SheKnows is a lifestyle magazine that monetizes content by including affiliate links in articles.
The campaign below shares the best methods for waking up refreshed, and one of them is – surprise-surprise – using Sleep & Shine’s supplement.
The campaign is promoted across other publishers’ websites and fits perfectly with the environments it’s placed in.
How to sell your affiliate products with native ads
These were the native ad examples by some of the most successful affiliate websites. And how can you make native advertising work for you?
Analyze other advertisers in the niche
Before you start, check out how and whether your competitors are doing native advertising.
You can find their campaigns with the help of a competitive intelligence tool, like Anstrex or PowerAdSpy. Just search for their brand names or keywords they might be using in ad headlines and bookmark the most remarkable examples.
Pay attention to the types of content they promote, campaign messaging, ad headline formulas, publishers they get the biggest portion of traffic from, etc. This information will help you to build a basic structure to build your future campaigns. As you gain insights into the performance of your campaigns, you’ll be able to test different approaches and develop your own style.
Zero in on engaging content
Forget about boring product pages if you want to make native advertising work for you.
The following content types will help you to get visitors hooked and introduce your affiliate products naturally:
- Pre-sell pages
- Customer stories
- Video tutorials
- Product comparisons
- Seasonal content
- How-to articles
- Influencer-driven content
These content formats allow you to capture prospects’ attention and move them down the funnel right to the purchase decision. Of course, you should also keep your content relevant to the offers and avoid topics that are too generic.
Create ads that blend in with the editorial environment
Just look at some of the best native ad examples. All of them use real photos of people or objects being promoted.
Publishers rarely use graphic illustrations as thumbnails. And if you don’t want your ads to be mistakenly recognized as banner ads, try to avoid banner-like imagery and illustrations.
Same works for ad headlines. Most commonly, editorial content is associated with the following headlines:
- X Reasons you haven’t done something yet
- Here’s how you can do something without paying a fortune
- Are you experiencing some problem? Experts offer the following solution
- X Cheap tools a famous actress recommends
For instance, instead of promoting a headline that says ‘A keyword research tool all SEO experts are using,’ you might want to go for something like ‘Want to brand new website on Google? Here’s what you need.’
Go away from granular targeting
Remember we’ve said you should avoid getting too granular with targeting on native ad platforms? This is just another reminder.
To realize the full potential of broad targeting, follow these steps:
- Always split your campaigns by device. It allows you to create different bidding strategies for separate campaigns as desktop traffic is typically more expensive.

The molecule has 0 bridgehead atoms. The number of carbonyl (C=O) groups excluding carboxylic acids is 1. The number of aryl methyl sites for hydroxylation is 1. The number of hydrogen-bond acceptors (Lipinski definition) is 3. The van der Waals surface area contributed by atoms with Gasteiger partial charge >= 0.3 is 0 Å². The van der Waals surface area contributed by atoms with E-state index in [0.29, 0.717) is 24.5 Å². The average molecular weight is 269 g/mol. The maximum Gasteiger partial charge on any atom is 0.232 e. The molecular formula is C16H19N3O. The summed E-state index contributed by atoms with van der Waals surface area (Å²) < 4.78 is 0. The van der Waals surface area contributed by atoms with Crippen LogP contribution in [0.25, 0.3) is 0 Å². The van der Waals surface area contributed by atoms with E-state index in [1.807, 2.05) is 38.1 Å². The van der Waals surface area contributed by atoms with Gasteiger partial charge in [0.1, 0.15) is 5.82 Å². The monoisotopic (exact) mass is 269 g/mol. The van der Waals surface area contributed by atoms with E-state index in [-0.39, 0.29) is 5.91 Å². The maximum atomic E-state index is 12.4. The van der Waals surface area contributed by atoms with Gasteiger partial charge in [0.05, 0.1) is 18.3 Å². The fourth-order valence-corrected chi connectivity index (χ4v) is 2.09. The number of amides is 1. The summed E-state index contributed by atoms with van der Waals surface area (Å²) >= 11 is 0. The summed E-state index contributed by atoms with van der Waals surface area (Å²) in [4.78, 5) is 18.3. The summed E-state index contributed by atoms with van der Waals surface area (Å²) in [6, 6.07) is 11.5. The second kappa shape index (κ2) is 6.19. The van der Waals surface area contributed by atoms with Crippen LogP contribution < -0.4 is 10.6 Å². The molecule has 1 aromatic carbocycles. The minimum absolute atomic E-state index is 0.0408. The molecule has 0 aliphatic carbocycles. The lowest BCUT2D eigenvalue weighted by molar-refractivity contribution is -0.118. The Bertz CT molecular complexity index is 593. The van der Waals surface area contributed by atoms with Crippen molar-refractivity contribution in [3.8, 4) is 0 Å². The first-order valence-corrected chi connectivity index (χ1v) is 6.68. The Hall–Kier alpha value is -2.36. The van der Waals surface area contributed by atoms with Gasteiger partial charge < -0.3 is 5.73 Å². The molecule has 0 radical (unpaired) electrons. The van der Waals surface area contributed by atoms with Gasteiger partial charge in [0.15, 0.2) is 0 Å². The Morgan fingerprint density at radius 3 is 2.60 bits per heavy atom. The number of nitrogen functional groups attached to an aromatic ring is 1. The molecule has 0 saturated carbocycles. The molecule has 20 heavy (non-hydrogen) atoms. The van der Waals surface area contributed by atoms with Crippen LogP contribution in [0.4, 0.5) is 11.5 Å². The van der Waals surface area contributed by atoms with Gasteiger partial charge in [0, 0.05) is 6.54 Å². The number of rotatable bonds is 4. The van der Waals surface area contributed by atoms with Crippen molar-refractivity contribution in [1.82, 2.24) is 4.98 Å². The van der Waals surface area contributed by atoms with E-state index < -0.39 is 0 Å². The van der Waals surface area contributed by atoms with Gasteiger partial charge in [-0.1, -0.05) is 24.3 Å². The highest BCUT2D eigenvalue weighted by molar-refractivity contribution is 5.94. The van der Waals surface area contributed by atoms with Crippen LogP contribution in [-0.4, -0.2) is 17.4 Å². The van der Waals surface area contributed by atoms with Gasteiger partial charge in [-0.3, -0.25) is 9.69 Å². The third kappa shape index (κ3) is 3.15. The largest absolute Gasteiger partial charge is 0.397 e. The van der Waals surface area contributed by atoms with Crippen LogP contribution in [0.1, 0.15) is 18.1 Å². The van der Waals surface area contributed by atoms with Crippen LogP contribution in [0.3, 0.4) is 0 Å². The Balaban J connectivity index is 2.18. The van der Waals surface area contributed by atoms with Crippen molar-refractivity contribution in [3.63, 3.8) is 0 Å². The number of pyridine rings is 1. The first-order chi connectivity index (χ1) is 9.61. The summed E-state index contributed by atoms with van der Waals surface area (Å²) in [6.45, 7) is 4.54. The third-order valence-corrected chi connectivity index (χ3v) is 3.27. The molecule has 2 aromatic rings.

- Consider building separate campaigns for iOS and Android traffic.
- If you run campaigns for multiple markets, always target different countries with separate campaigns.
- Pre-qualify your audiences by calling them out in ad headlines.
Give your campaigns some time
Native ad campaigns won’t show positive results overnight. It will take weeks or even months to build a stable setup that drives good performance.
With this in mind, stay patient and persistent. It’s also worth mentioning that reducing your budget dramatically ‘to test the waters’ won’t work. At the end of the day, you’ll have a bunch of campaigns that haven’t managed to drive quality traffic (because of low budget and bids) and have hardly delivered any conversions.
Keep track of performance on the publisher level
One more way to keep control of the type of audience that sees your ads is by carefully examining the websites your ads are displayed on.
After you launch your first campaigns, you’ll get access to the publisher-level performance report. It often happens that some websites drive a lot of clicks that result in zero conversions. Watch out for those sites and exclude them once you identify performance issues.
Sometimes, it’s also a good idea to check websites manually if you aren’t sure about the publisher quality. Visit sites you’re concerned about and see whether there’s any chance your audience reads them or not.
Launch new tests regularly
What’s most important, don’t limit your campaigns to 2-3 ads and one landing page. You’ll need to combine dozens of headlines and images before you identify a handful of creatives that catch the attention of the right people.
Important: Every time you want to test a new variable – be it a headline, image, or landing page – create a new campaign. For creative tests, pick 6-10 versions of a headline you think might work and mix them with 1-2 images. Check the campaign performance every day and pause ads that perform poorly (low CTR & conversions). The test is considered successful when you finally identify 1-2 ad creatives that drive high CTR and have the potential of becoming cost-effective as a result of the consistent optimization effort.
It’s time to boost your profits
This is how you get started with native advertising. If you’re ready to explore a new advertising channel and build a strategy from scratch, you’ll rely less on the approaches you’re using now and boost your profits.
To get started, take these simple steps:
- Pick a native ad platform;
- Create content specifically for native ad campaigns;
- Follow our tips on the campaign setup;
- Keep track of performance and exclude irrelevant publishers;
- Always test new variables within separate campaigns.
How to keep track of the performance of your native ads?
As with any other paid ads channel, a tracker is a must for data analysis and consolidation. How many clicks do your ads get? Which creative converts better? Which geo works better? If you are using the right ad tracking & conversion attribution software all these questions will find answers.
RedTrack is one of the examples of top-notch marketing analytics software that help you make smarter advertising decisions in your marketing routine.
If you want to learn more about introducing data into your decision-making, consider booking a demo to see the full picture of opportunities. Subscription starts with a 14-day free trial to test all the key features.